While not out of reach, striking such a comprehensive deal will be challenging.
Both parties will have to engage in a fair conversation and give ground at some point in order for the common interest to prevail.
Because T-TIP will cover almost all aspects of our trade and investment relationship, and because our trade ties are already so close, regulatory convergence and the lifting of non-tariff measures will be central to the negotiations and require a bold approach. No one has ever done what we are trying to achieve, as two partners with the world’s most sophisticated regulatory systems.
In well-functioning democracies as ours, the transparency of our rule-making process is inherent to our values and is a goal that we always pursue; but I would like to emphasize that transparency as such is not sufficient to reach convergence on the substance, which is our main objective. We must bring meaningful and tangible results to our business communities in this regard.
Of course, this negotiation must take place in the spirit of reciprocity and mutual benefit, and in respect of our differences and of our traditions. Between close friends, we can talk frankly and constructively, therefore I am confident we can find common ground and pragmatic solutions to these areas of interest.
Our negotiators concentrate on technicalities and the challenges attached to the complexity of the discussions; that is their job. But we have to be mindful of public opinion. We have to listen to the sometimes growing concerns and fears among American and European citizens; that is why we should do more on both sides of the Atlantic to explain what is at stake in those talks and how everybody (large and small companies, independent workers and all our citizens) could benefit from an ambitious agreement. I believe that our outreach effort should also go beyond the beltway and target states, counties, municipalities and local communities all over the United States, to raise awareness of the benefits of this agreement. My government is engaged in large-scale consultations in France in this regard.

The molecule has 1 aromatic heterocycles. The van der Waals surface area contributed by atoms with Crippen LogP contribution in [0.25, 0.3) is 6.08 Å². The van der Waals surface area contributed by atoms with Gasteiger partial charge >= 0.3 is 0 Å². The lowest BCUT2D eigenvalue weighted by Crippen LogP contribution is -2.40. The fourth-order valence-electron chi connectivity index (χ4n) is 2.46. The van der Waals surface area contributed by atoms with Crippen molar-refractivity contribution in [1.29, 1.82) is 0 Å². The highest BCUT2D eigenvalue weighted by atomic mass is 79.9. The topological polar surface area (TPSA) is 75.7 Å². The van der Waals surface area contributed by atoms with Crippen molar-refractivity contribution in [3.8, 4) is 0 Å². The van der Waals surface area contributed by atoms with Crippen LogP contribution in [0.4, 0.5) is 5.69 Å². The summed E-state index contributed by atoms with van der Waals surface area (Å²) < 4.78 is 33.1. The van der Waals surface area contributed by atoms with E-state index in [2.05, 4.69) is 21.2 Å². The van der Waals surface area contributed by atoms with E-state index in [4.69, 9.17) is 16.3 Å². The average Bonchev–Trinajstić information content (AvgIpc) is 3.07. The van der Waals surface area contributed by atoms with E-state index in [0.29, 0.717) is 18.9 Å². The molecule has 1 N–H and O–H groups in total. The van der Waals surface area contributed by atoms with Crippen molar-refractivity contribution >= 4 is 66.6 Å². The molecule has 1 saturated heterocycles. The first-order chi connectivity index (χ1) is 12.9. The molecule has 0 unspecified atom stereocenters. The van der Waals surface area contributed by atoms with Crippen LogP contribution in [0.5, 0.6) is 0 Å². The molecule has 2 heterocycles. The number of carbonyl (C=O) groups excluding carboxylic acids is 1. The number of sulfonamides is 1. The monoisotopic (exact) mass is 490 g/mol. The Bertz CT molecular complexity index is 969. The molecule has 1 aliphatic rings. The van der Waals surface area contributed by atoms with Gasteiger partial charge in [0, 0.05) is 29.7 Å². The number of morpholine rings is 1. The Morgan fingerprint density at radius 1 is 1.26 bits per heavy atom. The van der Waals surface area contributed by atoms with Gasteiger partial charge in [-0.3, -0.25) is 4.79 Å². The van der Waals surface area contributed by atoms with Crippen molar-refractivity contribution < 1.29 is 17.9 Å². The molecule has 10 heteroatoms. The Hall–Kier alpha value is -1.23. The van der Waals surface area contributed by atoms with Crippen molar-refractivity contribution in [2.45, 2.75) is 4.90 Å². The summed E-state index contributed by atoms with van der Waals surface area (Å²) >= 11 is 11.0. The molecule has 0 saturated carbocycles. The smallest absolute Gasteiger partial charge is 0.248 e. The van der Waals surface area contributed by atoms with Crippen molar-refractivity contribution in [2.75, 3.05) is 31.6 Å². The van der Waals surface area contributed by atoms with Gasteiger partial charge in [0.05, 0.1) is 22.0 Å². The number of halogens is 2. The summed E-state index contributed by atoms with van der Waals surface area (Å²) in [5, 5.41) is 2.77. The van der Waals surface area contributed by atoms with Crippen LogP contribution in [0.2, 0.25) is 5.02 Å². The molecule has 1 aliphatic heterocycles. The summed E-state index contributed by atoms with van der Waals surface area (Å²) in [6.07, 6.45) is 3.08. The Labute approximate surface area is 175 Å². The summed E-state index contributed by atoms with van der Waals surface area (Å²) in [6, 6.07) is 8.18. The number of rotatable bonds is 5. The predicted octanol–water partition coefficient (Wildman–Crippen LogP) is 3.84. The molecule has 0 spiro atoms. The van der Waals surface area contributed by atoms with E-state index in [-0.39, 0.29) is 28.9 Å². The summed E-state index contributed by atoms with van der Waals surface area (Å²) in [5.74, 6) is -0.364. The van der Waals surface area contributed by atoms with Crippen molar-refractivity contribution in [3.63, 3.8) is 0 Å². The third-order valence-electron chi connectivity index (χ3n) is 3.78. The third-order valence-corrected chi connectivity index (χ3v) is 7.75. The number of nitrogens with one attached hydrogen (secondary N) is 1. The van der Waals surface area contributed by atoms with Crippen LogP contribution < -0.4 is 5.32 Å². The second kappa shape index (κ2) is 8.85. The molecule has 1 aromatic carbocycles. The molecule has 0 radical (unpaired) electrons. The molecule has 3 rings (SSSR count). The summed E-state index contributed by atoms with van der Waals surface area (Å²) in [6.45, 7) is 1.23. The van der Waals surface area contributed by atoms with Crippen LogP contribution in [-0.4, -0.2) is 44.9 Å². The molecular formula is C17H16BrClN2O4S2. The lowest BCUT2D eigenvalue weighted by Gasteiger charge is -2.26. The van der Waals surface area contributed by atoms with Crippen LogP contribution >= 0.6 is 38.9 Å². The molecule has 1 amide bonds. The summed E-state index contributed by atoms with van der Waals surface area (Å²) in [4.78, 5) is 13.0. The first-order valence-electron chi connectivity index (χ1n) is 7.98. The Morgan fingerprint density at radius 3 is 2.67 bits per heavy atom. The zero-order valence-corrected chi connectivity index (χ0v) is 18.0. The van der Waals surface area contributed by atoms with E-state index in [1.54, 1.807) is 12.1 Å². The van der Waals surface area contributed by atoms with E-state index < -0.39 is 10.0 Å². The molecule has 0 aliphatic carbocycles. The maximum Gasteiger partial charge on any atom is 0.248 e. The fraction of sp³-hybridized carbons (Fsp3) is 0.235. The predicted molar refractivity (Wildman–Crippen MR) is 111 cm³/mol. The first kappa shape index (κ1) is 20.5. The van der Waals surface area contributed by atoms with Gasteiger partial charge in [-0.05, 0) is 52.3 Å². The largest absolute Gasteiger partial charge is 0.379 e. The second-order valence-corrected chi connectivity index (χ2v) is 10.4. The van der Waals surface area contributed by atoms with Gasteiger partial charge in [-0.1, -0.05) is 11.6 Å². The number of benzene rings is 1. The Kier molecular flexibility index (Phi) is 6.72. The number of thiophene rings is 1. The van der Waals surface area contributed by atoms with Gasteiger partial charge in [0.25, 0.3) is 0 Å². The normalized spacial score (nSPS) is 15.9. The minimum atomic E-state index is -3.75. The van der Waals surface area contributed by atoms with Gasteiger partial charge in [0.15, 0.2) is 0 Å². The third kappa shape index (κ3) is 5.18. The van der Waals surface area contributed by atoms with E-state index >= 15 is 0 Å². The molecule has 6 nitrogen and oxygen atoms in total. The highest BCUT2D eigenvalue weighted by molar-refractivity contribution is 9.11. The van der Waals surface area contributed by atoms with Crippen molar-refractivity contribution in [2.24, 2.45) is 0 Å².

Such an outreach effort is highly necessary also because 2014 is an election year both in the US and in the EU. While American voters will go to the polls for the November midterm elections, the EU will have to deal with the impact of European Parliament elections in May and the subsequent renewal of the European Commission. This tight electoral calendar must be an additional incentive for us to move forward and to keep up the pace of the negotiations in the months ahead.
4. A relationship rooted in shared values and common beliefs.
Ladies and Gentlemen, the ambition of these negotiations is unprecedented. The US-EU security alliance has never been stronger and as Susan Rice recently said , the Transatlantic Trade and Investment Partnership aims at bringing our economic cooperation up to the same level as our security alliance.
Let us never forget that the transatlantic partnership, and the French-American friendship in particular, is based upon our common interests but is also deeply rooted in our shared values. That is what makes our relationship truly unique.
And these values remain our best guide on the road to success and growth.